CWE

Common Weakness Enumeration

A Community-Developed List of Software & Hardware Weakness Types

CWE Top 25 Most Dangerous Software Errors
Home > CWE List > CWE- Individual Dictionary Definition (4.1)  
ID

CWE-1271: Missing Known Value on Reset for Registers Holding Security Settings

Weakness ID: 1271
Abstraction: Class
Structure: Simple
Status: Incomplete
Presentation Filter:
+ Description
The product's logic for state elements that implement security-critical functionality does not have a mechanism for being initialized to a known value on reset.
+ Extended Description

When a circuit is first brought out of reset, the state of storage elements will be unknown if not explicitly initialized by the logic. If registers holding security-critical state are not properly initialized before being used to control access to design assets or critical resources, there will be a timing window during which the device is in an insecure state and vulnerable to attack.

+ Relationships

The table(s) below shows the weaknesses and high level categories that are related to this weakness. These relationships are defined as ChildOf, ParentOf, MemberOf and give insight to similar items that may exist at higher and lower levels of abstraction. In addition, relationships such as PeerOf and CanAlsoBe are defined to show similar weaknesses that the user may want to explore.

+ Relevant to the view "Research Concepts" (CWE-1000)
NatureTypeIDName
ChildOfClassClass - a weakness that is described in a very abstract fashion, typically independent of any specific language or technology. More specific than a Pillar Weakness, but more general than a Base Weakness. Class level weaknesses typically describe issues in terms of 1 or 2 of the following dimensions: behavior, property, and resource.665Improper Initialization
+ Relevant to the view "Hardware Design" (CWE-1194)
NatureTypeIDName
MemberOfCategoryCategory - a CWE entry that contains a set of other entries that share a common characteristic.1206Power, Clock, and Reset Concerns
+ Modes Of Introduction

The different Modes of Introduction provide information about how and when this weakness may be introduced. The Phase identifies a point in the life cycle at which introduction may occur, while the Note provides a typical scenario related to introduction during the given phase.

PhaseNote
ImplementationThis weakness can be manifest during this phase if registers that hold security-critical state are not implemented to initialize to a secure value upon reset.
+ Applicable Platforms
The listings below show possible areas for which the given weakness could appear. These may be for specific named Languages, Operating Systems, Architectures, Paradigms, Technologies, or a class of such platforms. The platform is listed along with how frequently the given weakness appears for that instance.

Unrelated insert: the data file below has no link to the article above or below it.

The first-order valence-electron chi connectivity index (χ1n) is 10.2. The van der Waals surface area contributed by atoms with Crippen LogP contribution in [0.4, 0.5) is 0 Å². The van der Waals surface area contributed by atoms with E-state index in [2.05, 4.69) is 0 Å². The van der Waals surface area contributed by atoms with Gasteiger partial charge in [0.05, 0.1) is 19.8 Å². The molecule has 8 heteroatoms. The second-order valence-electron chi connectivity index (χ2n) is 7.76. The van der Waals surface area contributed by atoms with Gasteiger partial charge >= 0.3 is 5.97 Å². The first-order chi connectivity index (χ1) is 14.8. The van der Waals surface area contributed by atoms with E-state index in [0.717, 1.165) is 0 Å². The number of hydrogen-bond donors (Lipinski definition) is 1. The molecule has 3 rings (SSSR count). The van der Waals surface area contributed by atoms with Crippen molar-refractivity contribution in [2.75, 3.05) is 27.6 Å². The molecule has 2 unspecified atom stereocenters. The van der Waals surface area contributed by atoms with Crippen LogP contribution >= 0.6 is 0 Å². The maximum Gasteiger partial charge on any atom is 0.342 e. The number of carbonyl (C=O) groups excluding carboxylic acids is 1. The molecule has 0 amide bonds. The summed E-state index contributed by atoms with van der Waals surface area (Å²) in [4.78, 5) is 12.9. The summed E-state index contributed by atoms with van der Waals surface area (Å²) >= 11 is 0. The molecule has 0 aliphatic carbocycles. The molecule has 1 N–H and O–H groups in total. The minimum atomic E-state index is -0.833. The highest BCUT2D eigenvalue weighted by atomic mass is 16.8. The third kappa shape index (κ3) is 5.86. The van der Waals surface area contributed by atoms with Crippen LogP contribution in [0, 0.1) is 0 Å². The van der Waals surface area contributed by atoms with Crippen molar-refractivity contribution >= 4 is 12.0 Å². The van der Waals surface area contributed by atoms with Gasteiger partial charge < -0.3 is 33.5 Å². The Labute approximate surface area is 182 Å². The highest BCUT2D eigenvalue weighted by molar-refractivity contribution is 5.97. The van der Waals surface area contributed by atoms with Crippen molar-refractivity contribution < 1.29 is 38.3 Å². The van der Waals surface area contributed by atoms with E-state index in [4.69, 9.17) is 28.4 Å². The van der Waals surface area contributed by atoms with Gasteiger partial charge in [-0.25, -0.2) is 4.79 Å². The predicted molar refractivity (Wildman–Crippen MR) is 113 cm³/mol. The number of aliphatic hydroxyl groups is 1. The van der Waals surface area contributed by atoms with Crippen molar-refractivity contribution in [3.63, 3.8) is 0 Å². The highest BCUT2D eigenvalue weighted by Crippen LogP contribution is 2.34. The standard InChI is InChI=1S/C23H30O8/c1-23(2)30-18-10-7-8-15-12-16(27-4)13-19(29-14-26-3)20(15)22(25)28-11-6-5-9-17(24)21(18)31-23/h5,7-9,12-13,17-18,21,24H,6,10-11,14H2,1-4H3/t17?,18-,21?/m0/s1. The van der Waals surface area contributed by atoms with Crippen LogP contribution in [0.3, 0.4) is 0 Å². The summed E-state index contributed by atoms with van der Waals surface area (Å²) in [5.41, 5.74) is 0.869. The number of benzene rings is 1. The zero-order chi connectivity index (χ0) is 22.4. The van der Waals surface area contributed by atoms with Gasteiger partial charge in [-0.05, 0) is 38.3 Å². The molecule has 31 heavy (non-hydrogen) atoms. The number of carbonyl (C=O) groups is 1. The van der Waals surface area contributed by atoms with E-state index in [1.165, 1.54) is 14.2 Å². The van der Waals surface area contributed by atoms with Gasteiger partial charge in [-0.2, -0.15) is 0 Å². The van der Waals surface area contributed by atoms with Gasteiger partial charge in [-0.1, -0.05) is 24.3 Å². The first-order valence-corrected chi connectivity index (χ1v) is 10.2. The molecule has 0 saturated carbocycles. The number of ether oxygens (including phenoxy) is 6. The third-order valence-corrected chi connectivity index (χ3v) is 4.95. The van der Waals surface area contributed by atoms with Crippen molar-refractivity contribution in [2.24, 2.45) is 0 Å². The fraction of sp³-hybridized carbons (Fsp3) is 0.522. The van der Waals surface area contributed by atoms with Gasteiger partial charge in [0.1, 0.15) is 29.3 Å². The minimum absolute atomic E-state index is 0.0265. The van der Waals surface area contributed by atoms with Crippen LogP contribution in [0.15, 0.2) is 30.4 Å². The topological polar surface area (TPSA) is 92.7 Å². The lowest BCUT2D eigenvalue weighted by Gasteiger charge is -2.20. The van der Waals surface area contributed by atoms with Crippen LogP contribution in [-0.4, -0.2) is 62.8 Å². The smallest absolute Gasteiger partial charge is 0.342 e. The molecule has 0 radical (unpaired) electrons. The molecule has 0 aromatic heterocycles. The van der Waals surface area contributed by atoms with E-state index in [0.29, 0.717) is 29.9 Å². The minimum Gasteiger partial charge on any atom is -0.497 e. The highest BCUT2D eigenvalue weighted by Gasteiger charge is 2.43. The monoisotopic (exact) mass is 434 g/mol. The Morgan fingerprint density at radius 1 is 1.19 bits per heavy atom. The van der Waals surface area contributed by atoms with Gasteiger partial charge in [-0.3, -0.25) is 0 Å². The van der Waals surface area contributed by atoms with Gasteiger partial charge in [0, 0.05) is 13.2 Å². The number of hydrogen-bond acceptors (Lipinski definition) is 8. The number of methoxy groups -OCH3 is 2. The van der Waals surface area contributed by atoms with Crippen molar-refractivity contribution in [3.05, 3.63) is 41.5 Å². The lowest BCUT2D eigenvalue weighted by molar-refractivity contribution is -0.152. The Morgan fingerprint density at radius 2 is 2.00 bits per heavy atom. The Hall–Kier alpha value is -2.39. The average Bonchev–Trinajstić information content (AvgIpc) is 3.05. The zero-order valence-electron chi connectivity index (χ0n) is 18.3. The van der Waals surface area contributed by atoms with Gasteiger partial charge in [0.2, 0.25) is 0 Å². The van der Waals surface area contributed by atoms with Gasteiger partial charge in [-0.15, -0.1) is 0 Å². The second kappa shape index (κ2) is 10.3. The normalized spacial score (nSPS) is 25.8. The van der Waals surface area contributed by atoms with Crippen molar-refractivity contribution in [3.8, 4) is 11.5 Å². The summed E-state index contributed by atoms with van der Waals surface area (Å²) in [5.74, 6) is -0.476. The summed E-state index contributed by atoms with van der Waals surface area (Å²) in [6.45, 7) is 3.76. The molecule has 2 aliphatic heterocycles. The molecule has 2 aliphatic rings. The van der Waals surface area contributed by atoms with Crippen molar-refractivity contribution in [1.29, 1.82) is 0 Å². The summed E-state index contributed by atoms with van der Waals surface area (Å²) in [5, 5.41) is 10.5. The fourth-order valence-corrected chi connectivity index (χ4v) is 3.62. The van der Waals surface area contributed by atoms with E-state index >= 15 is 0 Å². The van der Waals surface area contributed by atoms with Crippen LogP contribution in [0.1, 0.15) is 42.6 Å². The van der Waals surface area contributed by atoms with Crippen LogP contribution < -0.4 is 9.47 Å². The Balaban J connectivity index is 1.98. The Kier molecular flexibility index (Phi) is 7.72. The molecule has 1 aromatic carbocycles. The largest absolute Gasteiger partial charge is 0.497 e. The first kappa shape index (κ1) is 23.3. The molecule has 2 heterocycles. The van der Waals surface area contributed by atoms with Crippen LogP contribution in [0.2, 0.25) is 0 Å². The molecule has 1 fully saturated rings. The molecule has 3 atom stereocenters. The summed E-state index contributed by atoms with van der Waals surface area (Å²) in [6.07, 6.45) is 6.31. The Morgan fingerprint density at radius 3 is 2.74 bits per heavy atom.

Languages

Class: Language-Independent (Undetermined Prevalence)

Operating Systems

Class: OS-Independent (Undetermined Prevalence)

Architectures

Class: Architecture-Independent (Undetermined Prevalence)

Technologies

Class: Technology-Independent (Undetermined Prevalence)

+ Common Consequences

The table below specifies different individual consequences associated with the weakness. The Scope identifies the application security area that is violated, while the Impact describes the negative technical impact that arises if an adversary succeeds in exploiting this weakness. The Likelihood provides information about how likely the specific consequence is expected to be seen relative to the other consequences in the list. For example, there may be high likelihood that a weakness will be exploited to achieve a certain impact, but a low likelihood that it will be exploited to achieve a different impact.

ScopeImpactLikelihood
Access Control
Authentication
Authorization

Technical Impact: Varies by Context

The attacker may gain access to some resources if the state of the access control circuitry is not set to a known value on reset.
+ Demonstrative Examples

Example 1

Shown below is a positive clock edge triggered flip-flop used to implement a lock bit for the test and debug interface. When the circuit is first brought out of reset, the state of the storage element will be unknown until the enable and d-input signals update the stored value. In this example, an attacker can reset the device until the test and debug interface is unlocked and access the test interface until the lock signal is driven to a known state by the logic.

(bad code)
Example Language: Other 
always @(posedge clk) begin
if (en) lock_jtag <= d;
end

The flip-flop can be set to a known value (0 or 1) on reset, but requires that the logic explicitly update the output of the flip-flop if the reset signal is active.

(good code)
Example Language: Other 
always @(posedge clk) begin
if (~reset) lock_jtag <= 0;
else if (en) lock_jtag <= d;
end
+ Potential Mitigations

Phase: Implementation

Perform design checks to identify any uninitialized flip-flops in the design to ensure none are security-critical.

Phase: Architecture and Design

All registers holding security-critical state should be set to a secure value explicitly on reset or carefully designed to ensure that the inputs of the register update the contents to a secure value before any downstream logic is affected by the security state.
+ Notes

Maintenance

This entry is still under development and will continue to see updates and content improvements.
+ Content History
+ Submissions
Submission DateSubmitterOrganization
2020-05-15Nicole FernTortuga Logic
More information is available — Please select a different filter.
Page Last Updated: June 25, 2020